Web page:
I've settled into the space as the run has gone on, spreading stuff left and right. Last night, I even stuck a post-card of Saint Sebastian on the wall.
There’s some lentil soup sitting on top of the stove, which I was eating two or three days ago and then neglected to put away in the fridge. I kept looking at it and thinking I should put it away, but then I lost track of time, and days passed, and it’s now sprouting a nice coating of mould. I’m having to individually wash each plate and fork and bowl now, because there are no clean ones, as I haven’t done the dishes in a while (was it Tuesday I did them last?). I’ve just put some laundry in, because I was concerned I might be starting to smell … I’m not entirely sure what day it is anymore.
It’s going on 1 p.m. right now and I’m still in bed, writing this. I slept for 10½ hours last night. Guess I was tired.
It’s mid-Fringe time. Actually, we’re heading into the final weekend, but I still have three of my seven shows to go, so it’s mid-Fringe for me.
A time of reckoning.
* * *
The last time I did the Montreal Fringe, it was 2002. I didn’t really engage with the Fringe at all that year, apart from going to see a few shows. I was staying at a McGill residence, and I would walk down the mountain and across parc Jeanne-Mance to the Portuguese Association and do my show, and then (usually) walk back home.
I’m sure, at the time, I thought I was doing what I needed to do. I felt I needed to “concentrate on my show” and not get caught up in “distractions” (i.e., engaging with the festival).
Boy, have I changed.
What I now understand is that the Fringe is a community. Yes, it’s built on individual shows—they are the reason the festival exists—but on that scaffolding hangs an entire structure of Fringe staff, volunteers, musicians who perform in the park, theatregoers (or, as I called them last night—I couldn’t think of the right word—“normal people”) and, really, the entire neighbour-hood in the Rachel/Saint-Laurent area, the businesses that provide us all with places to eat and drink and relax. It’s a whole little world, in other words, and it includes many people for whom “the shows” are the distraction.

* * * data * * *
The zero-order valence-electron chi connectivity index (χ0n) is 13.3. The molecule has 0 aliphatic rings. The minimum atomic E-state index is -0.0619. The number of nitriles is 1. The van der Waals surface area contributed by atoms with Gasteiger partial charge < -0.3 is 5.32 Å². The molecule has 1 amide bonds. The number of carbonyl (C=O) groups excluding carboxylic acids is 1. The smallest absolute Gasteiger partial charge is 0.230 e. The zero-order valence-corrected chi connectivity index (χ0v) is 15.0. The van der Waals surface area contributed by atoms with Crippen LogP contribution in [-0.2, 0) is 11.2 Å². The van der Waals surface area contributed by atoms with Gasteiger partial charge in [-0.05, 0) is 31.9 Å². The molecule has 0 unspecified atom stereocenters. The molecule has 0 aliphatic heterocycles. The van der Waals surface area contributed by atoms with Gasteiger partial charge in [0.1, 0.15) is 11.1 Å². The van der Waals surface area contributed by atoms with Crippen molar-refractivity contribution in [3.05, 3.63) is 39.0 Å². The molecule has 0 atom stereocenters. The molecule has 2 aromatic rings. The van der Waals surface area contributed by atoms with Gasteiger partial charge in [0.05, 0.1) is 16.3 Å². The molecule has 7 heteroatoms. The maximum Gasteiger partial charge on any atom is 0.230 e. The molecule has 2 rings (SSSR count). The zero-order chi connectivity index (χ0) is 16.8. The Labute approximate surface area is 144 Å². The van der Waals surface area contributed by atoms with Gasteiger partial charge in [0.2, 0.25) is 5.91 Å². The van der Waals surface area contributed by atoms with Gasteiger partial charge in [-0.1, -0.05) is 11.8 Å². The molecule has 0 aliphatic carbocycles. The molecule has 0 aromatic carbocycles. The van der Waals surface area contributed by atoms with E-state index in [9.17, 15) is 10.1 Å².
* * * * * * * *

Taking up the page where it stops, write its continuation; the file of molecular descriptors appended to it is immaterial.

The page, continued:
It’s like real life, in other words.
Life being something you should probably engage with on some level.
* * *
As an artist, I think it’s a very good thing to be reminded that your show is part of something much, much bigger. Yes, my show is my passion, but it fits into a larger whole, a community.
I did some volunteering this year, as a “greeter” in the Fringe park. Met other volunteers. I bump into them everywhere now, and we chat. I also met some “normal people” and had some pleasant conversations and some deeply weird and even upsetting ones. One guy I chatted to, who was clearly looking for shows to go and see, told me he was so tired of shows about Saint Sebastian and gruffly handed my flyer back to me. (Where are all these shows about Sebastian?)
I’ve gone to a few shows. I’ve hung out in the quartier. I’ve loved walking up and down the pedestrianized boulevard St-Laurent.
I had a mango bubble tea last evening, some pizza, saw the affecting To Jax. Bumped into the dancers from From the Top and told them how great their show was. Talked for a while with the lovely box office lady at my venue. Watched kids trying to climb up the hippopotamuses in the little park around the corner.
Oh, yeah, and I did my show. It was one of the best shows I’ve done, I think, for a small audience that made me think they were twice as many. (Among them was a critic, who gave me a good review this morning, and that feels nice.)
So, yeah, it’s not 2002 anymore, and I’m living the Fringe more fully, and hoping this is a metaphor for how I’m living my life.
It has its ups and downs. The Fringe experience, that is, but also life.
Unlike life, though, which goes on, the Fringe has a very limited timespan and calls out to be experienced in whatever way you choose.
In fact, on second thought, not unlike life at all.